While antibody levels wax and wane with time, the long-acting B cells serve as memory banks to produce antibodies when needed, Gandhi said. T cells help B cells make antibodies and help recruit cells to attack the pathogen directly, she added.
The new subvariants are a sign of how fast the COVID-19 virus evolves: The new bivalent booster, just approved this August, is already having trouble keeping up.
BQ and XBB present “serious threats to the efficacy of current COVID-19 vaccines,” according to the Columbia study. A University of Texas Medical Branch study published Wednesday came to similar conclusions, finding “low” neutralization of BQ.1.1 and XBB from the updated booster.
The new shot is an enhanced version of the COVID-19 vaccine that targets both the original virus and omicron. But compared to its protection against the omicron BA.5 subvariant, the bivalent booster is four times less effective against the BQ.1.1 subvariant and eight times less effective against the XBB subvariant, said Chaitanya Kurhade, an author of the University of Texas study.
Uptake of the bivalent booster shot has also been abysmal: Less than 13% of eligible Americans have received it, according to CDC data.
Still, despite its weakened efficacy, the new booster is better than the original vaccine at fending off omicron viruses: The updated shot can increase protection against symptomatic infection by up to 56% compared with receiving at least two doses of the original vaccine alone, according to CDC data published this week. Specifically against the BQ.1.1 subvariant, the bivalent booster is five to 10 times more effective than the original booster, according to several preprint studies.
Kurhade noted that even if the bivalent is less effective in preventing infection, it can still help prevent serious disease because vaccines also trigger high levels of B and T cell immunity.
“Immunity is not an all-or-nothing kind of thing; it’s not like you have it or you don’t. Getting the bivalent right now is important because it gets you closer to having better immunity,” Roan added.
The new COVID subvariants are most worrying for immunocompromised people as hard-won treatments become less effective in the face of BQ.1, BQ.1.1 and XBB.
One crucial class of drugs is monoclonal antibodies, which imitate natural antibodies produced by people with regular immune systems. Once hailed as a COVID “miracle,” they are no longer an option: Last week, the U.S. Food and Drug Administration paused authorization for the last monoclonal antibody approved for COVID-19 treatment because it was not able to neutralize BQ.1 and BQ.1.1.
Part of the problem is that monoclonals take time to develop, Maldonado said. “By the time they make another batch that matches say, XBB or the BQs, will those still be circulating? We don’t know the answer to that,” she said.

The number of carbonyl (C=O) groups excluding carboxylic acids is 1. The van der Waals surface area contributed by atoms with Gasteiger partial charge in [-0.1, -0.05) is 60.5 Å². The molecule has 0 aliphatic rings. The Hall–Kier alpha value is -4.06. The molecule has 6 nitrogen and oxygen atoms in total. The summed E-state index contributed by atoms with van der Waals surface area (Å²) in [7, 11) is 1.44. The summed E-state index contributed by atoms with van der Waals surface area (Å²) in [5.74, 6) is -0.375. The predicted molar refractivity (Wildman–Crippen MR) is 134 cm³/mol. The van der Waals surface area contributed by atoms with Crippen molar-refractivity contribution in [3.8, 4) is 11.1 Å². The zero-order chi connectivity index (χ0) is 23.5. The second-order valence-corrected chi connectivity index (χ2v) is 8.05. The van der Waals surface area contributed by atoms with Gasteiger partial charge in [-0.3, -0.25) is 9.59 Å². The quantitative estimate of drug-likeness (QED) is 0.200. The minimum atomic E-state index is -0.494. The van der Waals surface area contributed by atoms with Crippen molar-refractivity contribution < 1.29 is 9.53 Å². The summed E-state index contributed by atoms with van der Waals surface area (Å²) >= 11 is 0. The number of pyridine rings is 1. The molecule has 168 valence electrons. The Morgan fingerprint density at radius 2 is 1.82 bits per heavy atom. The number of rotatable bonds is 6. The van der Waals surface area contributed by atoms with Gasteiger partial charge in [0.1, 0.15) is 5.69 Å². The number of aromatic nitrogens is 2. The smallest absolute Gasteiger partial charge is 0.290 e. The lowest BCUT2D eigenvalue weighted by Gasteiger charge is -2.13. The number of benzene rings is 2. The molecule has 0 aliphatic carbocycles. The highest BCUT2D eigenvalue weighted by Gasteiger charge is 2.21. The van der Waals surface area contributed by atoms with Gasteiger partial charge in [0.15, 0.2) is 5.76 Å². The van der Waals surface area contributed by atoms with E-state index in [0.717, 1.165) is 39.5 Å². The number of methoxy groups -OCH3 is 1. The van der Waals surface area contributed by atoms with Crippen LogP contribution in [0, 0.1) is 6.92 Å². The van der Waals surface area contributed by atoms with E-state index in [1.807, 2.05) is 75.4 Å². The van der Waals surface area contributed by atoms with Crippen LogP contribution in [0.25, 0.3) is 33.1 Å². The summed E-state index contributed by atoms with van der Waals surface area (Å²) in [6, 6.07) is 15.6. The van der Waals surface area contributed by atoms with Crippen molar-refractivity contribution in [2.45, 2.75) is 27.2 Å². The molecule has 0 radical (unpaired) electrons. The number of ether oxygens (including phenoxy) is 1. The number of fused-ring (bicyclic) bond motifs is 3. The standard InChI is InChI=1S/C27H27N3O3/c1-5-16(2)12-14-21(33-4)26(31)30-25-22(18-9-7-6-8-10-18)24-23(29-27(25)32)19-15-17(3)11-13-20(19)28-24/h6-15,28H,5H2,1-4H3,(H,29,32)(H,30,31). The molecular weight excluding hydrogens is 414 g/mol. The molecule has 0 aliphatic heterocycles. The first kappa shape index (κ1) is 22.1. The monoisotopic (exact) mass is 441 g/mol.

Immunocompromised individuals can still turn to Evusheld, a preventative shot of monoclonal antibodies injected before COVID-19 exposure. But Evusheld can be difficult to obtain, and it’s also less effective against the newest subvariants, according to an FDA notice.
Encouragingly, antiviral drugs such as Paxlovid and remdesivir are still effective against BQ.1.1 and XBB, according to a Wednesday research letter in the New England Journal of Medicine.
In addition, a technique called convalescent plasma, in which antibodies are taken from individuals who’ve recently been infected or vaccinated and then transferred to immunocompromised people, still “potently neutralizes” BQ.1.1 and XBB.1, according to a Johns Hopkins study published last week.
Convalescent plasma is a logistically challenging treatment, Roan cautioned. But its strength is that convalescent plasma from someone infected with a different strain of the virus can still be effective against BQ.1.1 and XBB.1, said David Sullivan, an author of the Johns Hopkins study.
Ultimately, the goal is for scientists to pinpoint the most recent strain every year so newly updated boosters can neutralize whatever subvariant of the virus is in circulation, Kurhade said. “The recommendation will always be to get the most updated booster,” Kurhade said.
“Of course, the big trick is, how do you predict what’s going to be circulating four or five months down the road?” Maldonado said.
Claire Hao is a San Francisco Chronicle staff writer. Email:, Twitter: clairehao_
Claire Hao is A Hearst Reporting Fellow who joined the San Francisco Chronicle in 2022. She is a recent graduate of the University of Michigan, where she forayed into journalism at the student newspaper. Since then, she has interned on the news desks of Bloomberg Law and The Chicago Tribune as well as on the editorial board of The Washington Post. She was also the 2021 editor-in-chief of her college paper The Michigan Daily.
Having lived in Michigan for most of her life, Claire is really excited to begin her professional career by exploring two different cities. In her free time, Claire enjoys reading, writing, running and playing the guitar.